Daughters of working moms have more successful careers [study]
Good news, working moms.
That guilty feeling we all get when we drop our kids off at daycare, or see other moms hanging with their kids at coffee shops when we pop out of the office for lunch during the day? It might not be necessary. In fact, a new study suggests that we are, in fact, possibly doing something great for our kids.
CNNMoney reports that the study has found a correlation between daughters of working mothers growing up to be more successful in the workplace than daughters whose moms didn’t work. Sons of working moms, meanwhile, are more likely to contribute to childcare and household chores when they grow up, and all kids of working mom are less likely to stick to traditional roles of male breadwinners and female homemakers.
So, y’know, if women being successful in the workplace and men helping out around the house are the sorts of things that make you happy (they make me happy), hurray!
According to the research, led by Harvard Business School professor Kathleen McGinn, daughters of working moms earn 23% more than daughters of stay-at-home moms in the U.S., while worldwide, women who grew up with a working mom are more likely to be employed, and also more likely to hold supervisory positions than women who grew up with stay-at-home moms.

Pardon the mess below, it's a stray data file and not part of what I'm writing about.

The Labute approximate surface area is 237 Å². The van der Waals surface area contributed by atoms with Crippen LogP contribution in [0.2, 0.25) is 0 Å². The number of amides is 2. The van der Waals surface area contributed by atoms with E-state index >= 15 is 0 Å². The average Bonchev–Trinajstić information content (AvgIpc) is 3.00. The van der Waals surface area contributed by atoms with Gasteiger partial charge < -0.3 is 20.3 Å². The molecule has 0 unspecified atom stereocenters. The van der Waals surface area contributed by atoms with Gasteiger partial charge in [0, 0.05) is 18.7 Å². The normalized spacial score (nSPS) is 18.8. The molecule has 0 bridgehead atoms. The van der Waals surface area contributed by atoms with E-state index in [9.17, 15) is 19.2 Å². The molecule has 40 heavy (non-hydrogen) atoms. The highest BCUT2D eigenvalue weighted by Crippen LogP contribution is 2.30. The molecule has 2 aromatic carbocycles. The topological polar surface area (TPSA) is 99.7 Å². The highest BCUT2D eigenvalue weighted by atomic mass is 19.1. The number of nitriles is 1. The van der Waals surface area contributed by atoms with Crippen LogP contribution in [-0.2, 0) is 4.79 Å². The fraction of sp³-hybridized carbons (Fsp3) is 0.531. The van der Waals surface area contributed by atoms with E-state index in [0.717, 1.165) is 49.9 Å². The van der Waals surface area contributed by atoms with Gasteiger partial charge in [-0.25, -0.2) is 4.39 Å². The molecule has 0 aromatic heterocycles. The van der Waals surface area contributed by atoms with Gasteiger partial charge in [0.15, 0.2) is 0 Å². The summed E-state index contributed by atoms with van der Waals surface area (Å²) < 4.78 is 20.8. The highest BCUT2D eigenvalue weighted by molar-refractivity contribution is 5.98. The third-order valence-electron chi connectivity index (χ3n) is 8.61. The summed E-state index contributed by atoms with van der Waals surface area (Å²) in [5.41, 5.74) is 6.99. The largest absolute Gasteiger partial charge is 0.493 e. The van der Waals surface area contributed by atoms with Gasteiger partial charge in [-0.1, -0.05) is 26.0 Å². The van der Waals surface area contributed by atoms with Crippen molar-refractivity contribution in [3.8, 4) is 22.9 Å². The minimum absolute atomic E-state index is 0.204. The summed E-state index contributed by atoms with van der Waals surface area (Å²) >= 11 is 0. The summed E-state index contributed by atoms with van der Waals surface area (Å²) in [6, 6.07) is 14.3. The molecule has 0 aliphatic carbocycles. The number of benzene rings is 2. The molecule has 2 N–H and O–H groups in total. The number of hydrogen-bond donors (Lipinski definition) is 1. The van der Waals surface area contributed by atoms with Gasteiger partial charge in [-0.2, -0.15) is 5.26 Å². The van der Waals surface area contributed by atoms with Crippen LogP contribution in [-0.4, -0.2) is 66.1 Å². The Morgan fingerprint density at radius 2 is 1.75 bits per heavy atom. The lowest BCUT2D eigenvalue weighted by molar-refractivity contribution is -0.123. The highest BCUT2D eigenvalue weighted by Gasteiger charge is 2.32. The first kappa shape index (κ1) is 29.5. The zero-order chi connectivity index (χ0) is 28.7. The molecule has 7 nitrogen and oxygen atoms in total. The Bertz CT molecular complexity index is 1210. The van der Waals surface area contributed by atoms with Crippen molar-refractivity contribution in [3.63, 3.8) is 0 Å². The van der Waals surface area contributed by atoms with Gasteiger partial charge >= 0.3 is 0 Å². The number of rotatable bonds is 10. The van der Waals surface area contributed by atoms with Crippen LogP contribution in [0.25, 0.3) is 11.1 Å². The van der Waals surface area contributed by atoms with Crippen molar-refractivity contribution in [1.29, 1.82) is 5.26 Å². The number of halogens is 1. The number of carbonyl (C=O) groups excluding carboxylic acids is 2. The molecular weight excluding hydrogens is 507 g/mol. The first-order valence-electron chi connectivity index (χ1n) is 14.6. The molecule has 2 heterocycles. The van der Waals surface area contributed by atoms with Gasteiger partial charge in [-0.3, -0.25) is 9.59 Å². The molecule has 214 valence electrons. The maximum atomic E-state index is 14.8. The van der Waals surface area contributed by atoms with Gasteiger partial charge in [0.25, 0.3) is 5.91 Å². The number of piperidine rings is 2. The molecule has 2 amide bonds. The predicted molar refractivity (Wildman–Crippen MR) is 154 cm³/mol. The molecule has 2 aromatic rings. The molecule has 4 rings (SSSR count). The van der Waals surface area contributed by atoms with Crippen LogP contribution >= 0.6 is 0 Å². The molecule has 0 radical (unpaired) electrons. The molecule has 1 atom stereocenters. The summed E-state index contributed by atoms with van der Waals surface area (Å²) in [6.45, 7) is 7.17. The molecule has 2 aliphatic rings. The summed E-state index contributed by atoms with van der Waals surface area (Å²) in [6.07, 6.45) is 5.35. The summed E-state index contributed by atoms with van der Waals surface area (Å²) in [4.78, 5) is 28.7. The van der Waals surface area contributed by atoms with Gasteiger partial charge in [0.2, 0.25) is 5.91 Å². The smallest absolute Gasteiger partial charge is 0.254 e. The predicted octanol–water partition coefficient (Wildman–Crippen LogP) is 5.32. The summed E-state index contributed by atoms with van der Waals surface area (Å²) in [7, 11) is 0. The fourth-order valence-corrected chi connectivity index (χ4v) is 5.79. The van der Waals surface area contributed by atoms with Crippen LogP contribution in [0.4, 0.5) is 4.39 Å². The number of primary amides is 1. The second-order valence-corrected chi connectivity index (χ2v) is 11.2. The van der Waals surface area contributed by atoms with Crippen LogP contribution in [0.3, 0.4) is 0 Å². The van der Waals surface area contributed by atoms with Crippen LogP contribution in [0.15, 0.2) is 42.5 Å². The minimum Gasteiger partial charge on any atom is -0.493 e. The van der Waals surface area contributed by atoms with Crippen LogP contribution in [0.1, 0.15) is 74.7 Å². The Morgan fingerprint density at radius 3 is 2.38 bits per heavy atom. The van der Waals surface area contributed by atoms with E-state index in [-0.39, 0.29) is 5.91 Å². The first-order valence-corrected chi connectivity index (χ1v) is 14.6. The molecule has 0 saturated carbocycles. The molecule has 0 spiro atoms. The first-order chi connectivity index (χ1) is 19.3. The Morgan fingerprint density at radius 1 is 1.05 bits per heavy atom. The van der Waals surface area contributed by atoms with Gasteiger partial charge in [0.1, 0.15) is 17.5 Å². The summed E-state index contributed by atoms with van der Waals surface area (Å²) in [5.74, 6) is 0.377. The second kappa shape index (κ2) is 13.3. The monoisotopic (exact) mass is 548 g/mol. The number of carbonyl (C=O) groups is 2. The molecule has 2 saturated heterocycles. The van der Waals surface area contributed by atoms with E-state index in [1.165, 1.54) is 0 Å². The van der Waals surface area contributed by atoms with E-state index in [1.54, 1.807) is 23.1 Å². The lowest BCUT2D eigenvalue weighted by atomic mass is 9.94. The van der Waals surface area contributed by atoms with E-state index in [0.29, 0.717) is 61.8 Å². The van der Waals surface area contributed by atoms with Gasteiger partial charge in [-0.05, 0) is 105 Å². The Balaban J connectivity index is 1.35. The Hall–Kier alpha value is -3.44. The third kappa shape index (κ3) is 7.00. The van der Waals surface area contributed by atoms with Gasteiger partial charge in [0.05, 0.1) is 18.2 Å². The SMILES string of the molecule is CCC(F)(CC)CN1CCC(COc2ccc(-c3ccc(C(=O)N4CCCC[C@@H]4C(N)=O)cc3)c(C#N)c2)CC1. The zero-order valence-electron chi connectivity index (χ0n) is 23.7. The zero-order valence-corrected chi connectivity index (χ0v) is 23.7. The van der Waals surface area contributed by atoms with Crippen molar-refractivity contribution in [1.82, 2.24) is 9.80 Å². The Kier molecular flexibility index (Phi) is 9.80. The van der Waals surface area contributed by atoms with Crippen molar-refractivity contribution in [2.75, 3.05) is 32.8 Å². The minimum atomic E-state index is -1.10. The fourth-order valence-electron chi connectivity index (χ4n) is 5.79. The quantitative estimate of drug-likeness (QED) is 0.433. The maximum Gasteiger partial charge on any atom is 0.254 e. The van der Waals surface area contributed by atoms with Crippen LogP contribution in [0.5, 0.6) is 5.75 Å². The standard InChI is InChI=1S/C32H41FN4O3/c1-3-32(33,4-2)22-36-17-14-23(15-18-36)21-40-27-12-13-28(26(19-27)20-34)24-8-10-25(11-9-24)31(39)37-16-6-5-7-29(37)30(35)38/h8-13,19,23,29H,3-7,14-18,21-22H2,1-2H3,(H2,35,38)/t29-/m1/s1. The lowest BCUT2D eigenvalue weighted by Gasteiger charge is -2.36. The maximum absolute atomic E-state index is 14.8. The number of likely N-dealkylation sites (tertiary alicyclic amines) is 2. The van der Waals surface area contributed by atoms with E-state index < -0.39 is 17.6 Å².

Also, “children under 14 who were exposed to mothers who worked — either part-time or full-time — for at least a year grow up to hold more egalitarian gender views as adults.”
- “McGinn and her colleagues studied 50,000 people from 24 countries. They used data from two International Social Survey Programme surveys — one in 2002 and one in 2012 — as well as local surveys and found very consistent results … The findings held even after the researchers controlled for cultural discrepancies in different countries.
“Adult men who grew up with working mothers spent 7.5 hours more on childcare per week, the study found. They also spent longer doing households chores. And they are likelier to have wives who are employed as well.”
McGinn said, “This research doesn’t say that children of employed moms are happier or better people and it doesn’t say employed moms are better. What it says is daughters are more likely to be employed and hold supervisory [positions] and sons [to] spend more time in the home.”
As a working mom, I’ll take it.